It’s hard to believe that once upon a time, women were actually celebrated for—gasp!—their natural god-given bodies. That’s right—thin hasn’t always been in, not has the desire to constantly strive for it. In fact, the female standard of sex appeal and beauty has gone through many drastic changes over the last several hundred years, showing us that what’s universally considered beautiful and sexy is ever-changing—as are fashion trends through the years—and probably will be very different in 100 years than it is right now
To prove how our definition of sexy has shifted, we’ve compiled a timeline of the major trends over the past 600 years, starting with the Renaissance up until the last decade. As we track everything from body types to hair and makeup, you may be surprised to see how the definition of sexy has changed so drastically over the years.
Renaissance: From the 1400s to the early 16th century
Body Type: The ideal Renaissance woman was more voluptuous then any other time in history. Paintings from this era depict women who likely would be considered overweight by today’s standard, but at that time these full-figured ladies were the epitome of sexy.
Beauty: The term blondes have more fun may have stemmed from the Renaissance, because they believed that the lighter the hair color, the better. As for makeup, pale ivory skin was considered sexy, and vermillion was used to tint the lips to a deep red color.
Victorian Era: From 1837 to 1901 (named after Britain’s Queen Victoria)
Body Type: Unlike Renaissance women, Victorian women were highly body conscious. Sexy meant having the smallest waistline humanly possible, and in order to achieve this look, women wore corsets. Some were wound so tight that women could hardly breathe, to the point where sitting down was completely out of the question (and many women would even break ribs trying to get their waistlines down to an inconceivable 12 inches.) Layered petticoats, hoops, and bustles became popular, all of which magnified the derriere.
Beauty: Modesty was the operative word when it came to Victorian makeup. High-class women were expected to use makeup sparingly. Bold colors were considered uncouth, and reserved for prostitutes. Some religions at the time even proclaimed beauty products to be the look of the devil. Yikes!
The Roaring 20s: The era that brought us Coco Chanel, shorter hemlines, and flappers.
Body Type: The 1920s were a time when women aimed to hide their curves. In fact, some would even bind their chests with strips of cloth to achieve a boyish look. The loose silhouette of the short and swingy flapper dress was a stark contrast to the corseted waist of Victorian era gowns, while elastic webbed girdles replaced corsets and gave off the look of a flat abdomen.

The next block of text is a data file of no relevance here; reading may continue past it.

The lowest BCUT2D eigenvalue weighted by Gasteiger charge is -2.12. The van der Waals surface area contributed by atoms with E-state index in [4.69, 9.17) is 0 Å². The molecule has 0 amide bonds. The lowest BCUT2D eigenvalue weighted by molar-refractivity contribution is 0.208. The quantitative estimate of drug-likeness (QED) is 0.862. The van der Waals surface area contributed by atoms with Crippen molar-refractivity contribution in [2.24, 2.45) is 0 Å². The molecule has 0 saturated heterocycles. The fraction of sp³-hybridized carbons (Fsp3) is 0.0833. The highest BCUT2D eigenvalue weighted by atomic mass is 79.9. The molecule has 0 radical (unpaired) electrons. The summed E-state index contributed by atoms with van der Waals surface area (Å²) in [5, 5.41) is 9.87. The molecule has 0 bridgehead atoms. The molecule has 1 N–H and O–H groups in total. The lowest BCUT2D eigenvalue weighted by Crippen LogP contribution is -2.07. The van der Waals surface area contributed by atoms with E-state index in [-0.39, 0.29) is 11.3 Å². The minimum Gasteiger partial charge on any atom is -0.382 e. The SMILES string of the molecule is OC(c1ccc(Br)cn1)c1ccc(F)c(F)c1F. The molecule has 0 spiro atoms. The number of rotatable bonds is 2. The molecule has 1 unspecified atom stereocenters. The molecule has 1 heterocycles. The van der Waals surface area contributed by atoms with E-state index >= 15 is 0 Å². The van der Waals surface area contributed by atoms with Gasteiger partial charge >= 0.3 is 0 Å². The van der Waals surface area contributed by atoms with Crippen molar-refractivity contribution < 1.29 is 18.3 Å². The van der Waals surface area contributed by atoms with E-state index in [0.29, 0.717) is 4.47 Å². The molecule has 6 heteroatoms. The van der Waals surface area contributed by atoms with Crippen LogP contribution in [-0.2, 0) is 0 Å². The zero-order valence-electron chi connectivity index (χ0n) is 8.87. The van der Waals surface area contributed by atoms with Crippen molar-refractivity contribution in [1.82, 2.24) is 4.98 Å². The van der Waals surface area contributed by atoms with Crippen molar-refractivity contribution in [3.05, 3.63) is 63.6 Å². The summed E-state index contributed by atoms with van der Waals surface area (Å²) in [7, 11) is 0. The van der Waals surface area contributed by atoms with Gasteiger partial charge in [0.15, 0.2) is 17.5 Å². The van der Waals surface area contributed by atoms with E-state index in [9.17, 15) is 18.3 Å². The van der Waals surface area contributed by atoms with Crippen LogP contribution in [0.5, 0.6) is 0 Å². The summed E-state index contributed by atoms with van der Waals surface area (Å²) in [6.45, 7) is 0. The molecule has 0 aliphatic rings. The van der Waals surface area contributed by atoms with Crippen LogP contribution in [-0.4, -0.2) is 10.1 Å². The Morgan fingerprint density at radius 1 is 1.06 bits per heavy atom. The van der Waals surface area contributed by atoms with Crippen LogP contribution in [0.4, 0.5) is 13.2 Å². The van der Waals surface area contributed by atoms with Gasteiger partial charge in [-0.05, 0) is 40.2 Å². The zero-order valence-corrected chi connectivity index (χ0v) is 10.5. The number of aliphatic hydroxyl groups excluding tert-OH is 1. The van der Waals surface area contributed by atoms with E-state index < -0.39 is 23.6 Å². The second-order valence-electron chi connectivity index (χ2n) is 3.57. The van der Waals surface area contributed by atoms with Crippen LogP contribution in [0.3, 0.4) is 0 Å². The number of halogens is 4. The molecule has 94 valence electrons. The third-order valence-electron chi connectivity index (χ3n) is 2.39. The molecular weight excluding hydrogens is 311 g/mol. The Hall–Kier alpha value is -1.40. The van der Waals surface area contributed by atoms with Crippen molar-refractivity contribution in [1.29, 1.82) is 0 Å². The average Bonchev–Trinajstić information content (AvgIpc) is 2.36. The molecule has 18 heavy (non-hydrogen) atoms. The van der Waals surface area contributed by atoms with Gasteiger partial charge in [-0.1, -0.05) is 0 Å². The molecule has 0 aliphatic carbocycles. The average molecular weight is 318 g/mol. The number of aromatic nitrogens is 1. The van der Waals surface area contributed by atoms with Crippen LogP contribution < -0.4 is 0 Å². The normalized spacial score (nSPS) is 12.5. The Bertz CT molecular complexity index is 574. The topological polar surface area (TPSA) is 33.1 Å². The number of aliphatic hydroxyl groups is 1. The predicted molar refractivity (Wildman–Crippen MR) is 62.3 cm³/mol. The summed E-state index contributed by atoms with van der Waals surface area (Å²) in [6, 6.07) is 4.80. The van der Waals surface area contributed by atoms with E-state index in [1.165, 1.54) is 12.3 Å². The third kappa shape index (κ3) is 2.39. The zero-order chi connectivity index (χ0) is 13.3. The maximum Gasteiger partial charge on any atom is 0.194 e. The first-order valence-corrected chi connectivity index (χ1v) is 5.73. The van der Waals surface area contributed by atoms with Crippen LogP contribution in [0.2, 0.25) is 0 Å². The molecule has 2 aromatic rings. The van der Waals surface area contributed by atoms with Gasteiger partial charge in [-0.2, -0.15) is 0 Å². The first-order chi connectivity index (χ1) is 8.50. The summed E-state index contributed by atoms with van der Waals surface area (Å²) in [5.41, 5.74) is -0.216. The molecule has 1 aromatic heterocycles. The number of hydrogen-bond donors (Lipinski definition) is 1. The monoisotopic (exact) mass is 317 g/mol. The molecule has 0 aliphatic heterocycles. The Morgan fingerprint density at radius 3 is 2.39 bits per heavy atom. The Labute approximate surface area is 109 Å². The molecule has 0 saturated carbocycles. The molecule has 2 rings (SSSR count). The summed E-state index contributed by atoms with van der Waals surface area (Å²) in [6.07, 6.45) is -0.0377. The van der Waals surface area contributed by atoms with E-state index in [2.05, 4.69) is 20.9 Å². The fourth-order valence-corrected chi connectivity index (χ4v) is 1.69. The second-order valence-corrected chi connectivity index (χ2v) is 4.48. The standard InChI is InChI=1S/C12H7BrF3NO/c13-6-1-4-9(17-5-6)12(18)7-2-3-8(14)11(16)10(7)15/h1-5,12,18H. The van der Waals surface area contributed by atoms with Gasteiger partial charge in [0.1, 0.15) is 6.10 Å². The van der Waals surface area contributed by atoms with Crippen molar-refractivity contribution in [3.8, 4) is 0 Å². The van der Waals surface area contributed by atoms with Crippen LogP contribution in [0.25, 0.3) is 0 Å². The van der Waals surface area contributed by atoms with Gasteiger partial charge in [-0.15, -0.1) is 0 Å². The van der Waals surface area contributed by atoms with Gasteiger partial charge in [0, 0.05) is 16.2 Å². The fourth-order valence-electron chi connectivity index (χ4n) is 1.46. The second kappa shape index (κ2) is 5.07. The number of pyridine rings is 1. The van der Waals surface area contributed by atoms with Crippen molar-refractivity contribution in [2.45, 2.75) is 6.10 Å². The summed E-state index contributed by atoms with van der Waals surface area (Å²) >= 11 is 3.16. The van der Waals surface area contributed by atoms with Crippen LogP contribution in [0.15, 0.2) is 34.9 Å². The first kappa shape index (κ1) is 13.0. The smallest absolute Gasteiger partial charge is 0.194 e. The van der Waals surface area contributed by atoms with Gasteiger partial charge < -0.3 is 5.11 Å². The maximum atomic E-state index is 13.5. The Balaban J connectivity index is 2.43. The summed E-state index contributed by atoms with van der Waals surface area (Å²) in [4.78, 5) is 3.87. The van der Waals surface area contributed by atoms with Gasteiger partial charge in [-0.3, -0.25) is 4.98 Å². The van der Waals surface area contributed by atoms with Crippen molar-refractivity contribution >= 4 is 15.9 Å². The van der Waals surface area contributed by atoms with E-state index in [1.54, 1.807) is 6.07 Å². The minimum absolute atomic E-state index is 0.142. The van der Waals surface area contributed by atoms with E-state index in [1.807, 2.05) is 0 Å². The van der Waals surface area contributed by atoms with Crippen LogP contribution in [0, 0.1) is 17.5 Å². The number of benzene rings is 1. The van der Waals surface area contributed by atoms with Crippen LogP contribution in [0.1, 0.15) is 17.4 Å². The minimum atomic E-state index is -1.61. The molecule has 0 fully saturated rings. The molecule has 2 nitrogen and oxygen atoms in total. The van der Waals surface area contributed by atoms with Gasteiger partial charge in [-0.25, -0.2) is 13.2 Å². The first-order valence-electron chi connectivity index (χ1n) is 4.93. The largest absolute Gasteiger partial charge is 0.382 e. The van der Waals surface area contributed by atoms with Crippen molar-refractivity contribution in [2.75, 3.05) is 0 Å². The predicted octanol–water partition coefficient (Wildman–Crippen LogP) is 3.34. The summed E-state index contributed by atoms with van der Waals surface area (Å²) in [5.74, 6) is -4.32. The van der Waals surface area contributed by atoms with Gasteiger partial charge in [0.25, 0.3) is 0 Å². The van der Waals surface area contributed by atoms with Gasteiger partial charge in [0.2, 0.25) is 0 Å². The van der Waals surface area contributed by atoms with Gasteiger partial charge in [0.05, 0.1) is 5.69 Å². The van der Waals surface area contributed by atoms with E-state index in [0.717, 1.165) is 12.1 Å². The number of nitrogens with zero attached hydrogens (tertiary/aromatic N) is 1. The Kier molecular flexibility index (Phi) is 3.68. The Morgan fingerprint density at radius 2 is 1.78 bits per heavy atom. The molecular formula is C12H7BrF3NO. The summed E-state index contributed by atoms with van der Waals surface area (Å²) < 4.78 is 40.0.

Beauty: Going right along with the boyish look, the hair bob or finger wavewas a big trend. Bold makeup, which had once been considered trashy, was now considered sexy. Powder was applied to make the skin look as pale as possible and eyebrows were lifted and penciled in to appear thin and bold. Kohl was used to line the eye and achieve an overall dramatic look.
The 1930s and 1940s: Hollywood’s Golden Age
Body Type: As they became more body conscious, women started to really pay attention to what they ate. Fashion accented the arms and legs, so women lifted light weights to build muscle tone. The new padded stretch cotton bra was introduced, and designers like Chanel (credited as the originator of the “little black dress”), Dior, and Elsa Schiaparelli started designing fitted, glamorous, siren-ready attire.
Beauty: Hairstyles became more feminine than they had been in the 1920s. Hair color varied depending on which movie star one was trying to emulate. Jean Harlow made platinum blond a trend, meanwhile, Rita Hayworth (above) made being a redhead popular. Last, but not least, Marlene Dietrich represented for all the brunettes out there. Makeup became a little less drag, and more girl-next-door than in the ’20s. The pasty white skin trend was finally passé, and women started opting for foundations closer to their natural complexions.
The 1950s: Mid-Century Conservative
Body Type: The desired shape in the mid-century was the hourglass figure popularized by movie stars like Marilyn Monroe and Grace Kelly (above). Women were told that their primary goal was to catch a man and have a family, so they were taught to dress to allure, but rarely showed a great deal of skin. Rule number one was that women were never supposed to leave the house looking sloppy. Three-quarter-sleeve coats, full belted skirts, button-downs, and prim sweaters were the standard (think Betty Draper when she first appeared on “Mad Men.”)